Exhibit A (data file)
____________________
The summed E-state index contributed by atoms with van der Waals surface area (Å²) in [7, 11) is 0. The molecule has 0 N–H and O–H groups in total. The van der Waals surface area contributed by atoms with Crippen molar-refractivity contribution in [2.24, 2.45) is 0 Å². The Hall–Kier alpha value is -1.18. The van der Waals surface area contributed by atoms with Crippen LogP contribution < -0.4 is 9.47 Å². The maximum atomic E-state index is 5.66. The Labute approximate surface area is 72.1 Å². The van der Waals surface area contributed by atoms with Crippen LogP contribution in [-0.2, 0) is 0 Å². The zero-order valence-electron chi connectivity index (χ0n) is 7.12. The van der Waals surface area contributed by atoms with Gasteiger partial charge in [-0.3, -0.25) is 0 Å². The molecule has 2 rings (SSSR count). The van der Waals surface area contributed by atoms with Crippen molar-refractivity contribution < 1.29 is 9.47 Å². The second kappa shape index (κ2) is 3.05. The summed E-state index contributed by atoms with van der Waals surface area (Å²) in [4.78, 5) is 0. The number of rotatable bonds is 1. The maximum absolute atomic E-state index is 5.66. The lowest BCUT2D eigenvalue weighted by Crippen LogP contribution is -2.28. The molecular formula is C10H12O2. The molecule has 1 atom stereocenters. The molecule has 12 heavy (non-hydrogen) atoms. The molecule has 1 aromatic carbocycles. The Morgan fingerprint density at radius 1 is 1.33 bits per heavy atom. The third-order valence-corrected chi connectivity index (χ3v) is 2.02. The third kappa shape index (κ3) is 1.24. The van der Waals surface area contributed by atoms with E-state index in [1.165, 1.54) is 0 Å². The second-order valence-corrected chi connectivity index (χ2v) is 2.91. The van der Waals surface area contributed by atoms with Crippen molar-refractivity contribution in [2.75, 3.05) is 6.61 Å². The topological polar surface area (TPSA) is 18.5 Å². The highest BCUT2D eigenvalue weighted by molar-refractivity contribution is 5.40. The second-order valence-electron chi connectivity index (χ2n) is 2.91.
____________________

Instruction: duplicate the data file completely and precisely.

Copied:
The summed E-state index contributed by atoms with van der Waals surface area (Å²) in [7, 11) is 0. The molecule has 0 N–H and O–H groups in total. The van der Waals surface area contributed by atoms with Crippen molar-refractivity contribution in [2.24, 2.45) is 0 Å². The Hall–Kier alpha value is -1.18. The van der Waals surface area contributed by atoms with Crippen LogP contribution < -0.4 is 9.47 Å². The maximum atomic E-state index is 5.66. The Labute approximate surface area is 72.1 Å². The van der Waals surface area contributed by atoms with Crippen LogP contribution in [-0.2, 0) is 0 Å². The zero-order valence-electron chi connectivity index (χ0n) is 7.12. The van der Waals surface area contributed by atoms with Gasteiger partial charge in [-0.3, -0.25) is 0 Å². The molecule has 2 rings (SSSR count). The van der Waals surface area contributed by atoms with Crippen molar-refractivity contribution < 1.29 is 9.47 Å². The second kappa shape index (κ2) is 3.05. The summed E-state index contributed by atoms with van der Waals surface area (Å²) in [4.78, 5) is 0. The number of rotatable bonds is 1. The maximum absolute atomic E-state index is 5.66. The lowest BCUT2D eigenvalue weighted by Crippen LogP contribution is -2.28. The molecular formula is C10H12O2. The molecule has 1 atom stereocenters. The molecule has 12 heavy (non-hydrogen) atoms. The molecule has 1 aromatic carbocycles. The Morgan fingerprint density at radius 1 is 1.33 bits per heavy atom. The third-order valence-corrected chi connectivity index (χ3v) is 2.02. The third kappa shape index (κ3) is 1.24. The van der Waals surface area contributed by atoms with E-state index in [1.165, 1.54) is 0 Å². The second-order valence-corrected chi connectivity index (χ2v) is 2.91. The van der Waals surface area contributed by atoms with Crippen molar-refractivity contribution in [2.75, 3.05) is 6.61 Å². The topological polar surface area (TPSA) is 18.5 Å². The highest BCUT2D eigenvalue weighted by molar-refractivity contribution is 5.40. The second-order valence-electron chi connectivity index (χ2n) is 2.91.